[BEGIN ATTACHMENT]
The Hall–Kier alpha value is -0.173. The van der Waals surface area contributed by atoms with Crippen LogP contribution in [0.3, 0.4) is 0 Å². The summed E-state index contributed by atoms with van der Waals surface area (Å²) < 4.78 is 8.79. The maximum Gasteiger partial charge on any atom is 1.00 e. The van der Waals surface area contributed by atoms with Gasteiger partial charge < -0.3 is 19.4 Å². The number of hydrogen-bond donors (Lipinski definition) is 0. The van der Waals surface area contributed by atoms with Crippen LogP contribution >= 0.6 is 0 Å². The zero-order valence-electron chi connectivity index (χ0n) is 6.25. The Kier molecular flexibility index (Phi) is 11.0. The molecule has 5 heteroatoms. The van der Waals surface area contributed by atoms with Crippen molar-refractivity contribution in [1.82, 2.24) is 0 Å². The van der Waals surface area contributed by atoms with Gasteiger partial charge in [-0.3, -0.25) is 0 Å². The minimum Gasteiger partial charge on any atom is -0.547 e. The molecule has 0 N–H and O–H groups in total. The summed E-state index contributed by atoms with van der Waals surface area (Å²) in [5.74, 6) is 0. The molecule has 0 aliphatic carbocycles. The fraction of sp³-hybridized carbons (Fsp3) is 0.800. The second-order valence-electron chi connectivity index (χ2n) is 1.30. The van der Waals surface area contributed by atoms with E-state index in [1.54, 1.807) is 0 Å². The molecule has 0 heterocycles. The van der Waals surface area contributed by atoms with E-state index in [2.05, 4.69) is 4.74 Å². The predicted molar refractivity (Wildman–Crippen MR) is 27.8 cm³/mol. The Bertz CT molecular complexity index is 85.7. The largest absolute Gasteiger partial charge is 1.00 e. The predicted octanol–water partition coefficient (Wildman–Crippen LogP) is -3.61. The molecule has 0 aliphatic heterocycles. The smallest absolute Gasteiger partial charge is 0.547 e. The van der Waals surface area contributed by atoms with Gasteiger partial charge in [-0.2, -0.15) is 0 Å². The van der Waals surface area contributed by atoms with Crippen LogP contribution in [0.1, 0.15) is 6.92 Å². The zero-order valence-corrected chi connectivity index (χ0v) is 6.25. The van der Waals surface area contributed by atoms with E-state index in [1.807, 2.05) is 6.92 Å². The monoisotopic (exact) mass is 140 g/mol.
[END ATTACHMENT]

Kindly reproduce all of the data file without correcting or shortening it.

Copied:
The Hall–Kier alpha value is -0.173. The van der Waals surface area contributed by atoms with Crippen LogP contribution in [0.3, 0.4) is 0 Å². The summed E-state index contributed by atoms with van der Waals surface area (Å²) < 4.78 is 8.79. The maximum Gasteiger partial charge on any atom is 1.00 e. The van der Waals surface area contributed by atoms with Gasteiger partial charge < -0.3 is 19.4 Å². The number of hydrogen-bond donors (Lipinski definition) is 0. The van der Waals surface area contributed by atoms with Crippen LogP contribution >= 0.6 is 0 Å². The zero-order valence-electron chi connectivity index (χ0n) is 6.25. The Kier molecular flexibility index (Phi) is 11.0. The molecule has 5 heteroatoms. The van der Waals surface area contributed by atoms with Crippen molar-refractivity contribution in [1.82, 2.24) is 0 Å². The van der Waals surface area contributed by atoms with Gasteiger partial charge in [-0.3, -0.25) is 0 Å². The minimum Gasteiger partial charge on any atom is -0.547 e. The molecule has 0 N–H and O–H groups in total. The summed E-state index contributed by atoms with van der Waals surface area (Å²) in [5.74, 6) is 0. The molecule has 0 aliphatic carbocycles. The fraction of sp³-hybridized carbons (Fsp3) is 0.800. The second-order valence-electron chi connectivity index (χ2n) is 1.30. The van der Waals surface area contributed by atoms with E-state index in [1.54, 1.807) is 0 Å². The molecule has 0 heterocycles. The van der Waals surface area contributed by atoms with E-state index in [2.05, 4.69) is 4.74 Å². The predicted molar refractivity (Wildman–Crippen MR) is 27.8 cm³/mol. The Bertz CT molecular complexity index is 85.7. The largest absolute Gasteiger partial charge is 1.00 e. The predicted octanol–water partition coefficient (Wildman–Crippen LogP) is -3.61. The molecule has 0 aliphatic heterocycles. The smallest absolute Gasteiger partial charge is 0.547 e. The van der Waals surface area contributed by atoms with Gasteiger partial charge in [-0.2, -0.15) is 0 Å². The van der Waals surface area contributed by atoms with Crippen LogP contribution in [0.1, 0.15) is 6.92 Å². The zero-order valence-corrected chi connectivity index (χ0v) is 6.25. The van der Waals surface area contributed by atoms with E-state index in [1.807, 2.05) is 6.92 Å². The monoisotopic (exact) mass is 140 g/mol.